In his piece entitled “Why We Still Can’t Vote Online, and Why That May be a Good Thing”, Marketplace’s David Brancaccio responds to an article (“Why Can’t We Vote Online?” from the Verge) concerning the questions regarding and possibility of election voting being conducted online. The Verge’s article presents a thorough overview of the issue, taking into consideration the desires of American voters, political leaders, and the logistical hurdles that would have to be overcome for online voting to be a possibility.

Each article addresses some of the major hurdles in the concept of online voting. First, there seems to be an apparent “lack of enthusiasm when it comes to getting a working online voting system up and running” (Brancaccio). Though Dave Mason, “a former commissioner of the Federal Election Commission, said that ‘it’s just a matter of time until people demand that we vote on the internet’” (Sottek), that time is apparently not today; according to The Verge, there is very little in the way of citizen demand for online voting systems. Secondly, “any system for online voting would need governmental approval from jurisdictions across the country” (Brancaccio), which in itself presents a significant logistical issue.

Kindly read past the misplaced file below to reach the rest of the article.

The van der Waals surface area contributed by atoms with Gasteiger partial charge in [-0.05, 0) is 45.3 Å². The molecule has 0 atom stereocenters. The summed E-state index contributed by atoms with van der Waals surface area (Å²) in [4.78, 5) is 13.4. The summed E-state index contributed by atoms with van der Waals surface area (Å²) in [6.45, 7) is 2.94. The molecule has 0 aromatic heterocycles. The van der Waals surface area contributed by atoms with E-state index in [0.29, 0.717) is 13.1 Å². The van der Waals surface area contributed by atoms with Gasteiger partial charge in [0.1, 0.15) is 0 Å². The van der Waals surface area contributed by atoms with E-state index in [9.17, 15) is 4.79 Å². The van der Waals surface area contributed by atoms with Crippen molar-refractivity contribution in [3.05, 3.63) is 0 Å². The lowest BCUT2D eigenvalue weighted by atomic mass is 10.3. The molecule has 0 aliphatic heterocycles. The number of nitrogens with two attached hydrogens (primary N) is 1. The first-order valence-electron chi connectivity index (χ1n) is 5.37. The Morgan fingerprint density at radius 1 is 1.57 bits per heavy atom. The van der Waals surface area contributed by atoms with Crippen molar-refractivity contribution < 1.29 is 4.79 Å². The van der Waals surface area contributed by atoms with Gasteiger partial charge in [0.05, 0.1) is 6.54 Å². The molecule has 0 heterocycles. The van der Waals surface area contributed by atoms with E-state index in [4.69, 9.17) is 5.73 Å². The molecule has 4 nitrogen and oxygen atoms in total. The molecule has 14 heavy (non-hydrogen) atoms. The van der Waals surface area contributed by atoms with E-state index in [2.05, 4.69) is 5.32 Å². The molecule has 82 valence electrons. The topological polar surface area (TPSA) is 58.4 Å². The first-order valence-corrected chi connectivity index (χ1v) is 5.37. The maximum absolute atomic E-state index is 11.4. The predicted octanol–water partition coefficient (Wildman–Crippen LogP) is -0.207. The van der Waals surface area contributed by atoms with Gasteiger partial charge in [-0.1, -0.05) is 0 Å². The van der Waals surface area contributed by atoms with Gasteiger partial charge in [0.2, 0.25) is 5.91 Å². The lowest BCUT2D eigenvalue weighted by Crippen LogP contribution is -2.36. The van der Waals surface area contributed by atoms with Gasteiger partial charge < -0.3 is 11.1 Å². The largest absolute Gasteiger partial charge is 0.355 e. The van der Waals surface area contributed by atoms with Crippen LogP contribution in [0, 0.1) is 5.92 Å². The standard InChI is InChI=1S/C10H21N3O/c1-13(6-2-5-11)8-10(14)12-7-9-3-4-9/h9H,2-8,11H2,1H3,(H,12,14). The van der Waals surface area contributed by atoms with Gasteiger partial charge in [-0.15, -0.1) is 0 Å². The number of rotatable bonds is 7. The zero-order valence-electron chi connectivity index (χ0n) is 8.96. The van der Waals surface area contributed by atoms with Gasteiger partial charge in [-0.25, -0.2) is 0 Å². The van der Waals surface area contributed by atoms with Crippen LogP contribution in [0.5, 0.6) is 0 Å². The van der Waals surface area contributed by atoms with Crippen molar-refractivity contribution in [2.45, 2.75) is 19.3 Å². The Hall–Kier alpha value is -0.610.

However, the largest issue facing the implementation of online voting is that of security. Building a hack-proof system that would remain secure even on potentially compromised personal computers is a gargantuan task. Because of the importance of voting and the “stakes of [an]…election”, voting will most likely remain a pen-and-paper affair for now (Brancaccio).

The App Market and Location-Based Services